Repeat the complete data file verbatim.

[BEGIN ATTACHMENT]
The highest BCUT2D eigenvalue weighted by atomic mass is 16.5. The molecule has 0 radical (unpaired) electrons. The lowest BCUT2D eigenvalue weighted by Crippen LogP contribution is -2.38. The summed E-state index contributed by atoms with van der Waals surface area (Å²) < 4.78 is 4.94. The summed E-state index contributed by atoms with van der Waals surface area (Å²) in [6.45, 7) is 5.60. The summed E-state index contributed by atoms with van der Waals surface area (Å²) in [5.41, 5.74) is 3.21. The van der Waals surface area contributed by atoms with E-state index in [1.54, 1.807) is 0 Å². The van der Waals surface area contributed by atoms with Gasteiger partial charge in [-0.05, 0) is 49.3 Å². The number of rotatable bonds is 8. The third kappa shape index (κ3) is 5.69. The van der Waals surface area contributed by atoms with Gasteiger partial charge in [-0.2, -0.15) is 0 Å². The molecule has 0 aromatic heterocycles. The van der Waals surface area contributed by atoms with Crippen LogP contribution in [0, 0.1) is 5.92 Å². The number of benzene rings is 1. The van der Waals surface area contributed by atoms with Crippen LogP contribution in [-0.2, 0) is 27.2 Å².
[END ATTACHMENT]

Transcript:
The highest BCUT2D eigenvalue weighted by atomic mass is 16.5. The molecule has 0 radical (unpaired) electrons. The lowest BCUT2D eigenvalue weighted by Crippen LogP contribution is -2.38. The summed E-state index contributed by atoms with van der Waals surface area (Å²) < 4.78 is 4.94. The summed E-state index contributed by atoms with van der Waals surface area (Å²) in [6.45, 7) is 5.60. The summed E-state index contributed by atoms with van der Waals surface area (Å²) in [5.41, 5.74) is 3.21. The van der Waals surface area contributed by atoms with E-state index in [1.54, 1.807) is 0 Å². The van der Waals surface area contributed by atoms with Gasteiger partial charge in [-0.05, 0) is 49.3 Å². The number of rotatable bonds is 8. The third kappa shape index (κ3) is 5.69. The van der Waals surface area contributed by atoms with Gasteiger partial charge in [-0.2, -0.15) is 0 Å². The molecule has 0 aromatic heterocycles. The van der Waals surface area contributed by atoms with Crippen LogP contribution in [0, 0.1) is 5.92 Å². The number of benzene rings is 1. The van der Waals surface area contributed by atoms with Crippen LogP contribution in [-0.2, 0) is 27.2 Å².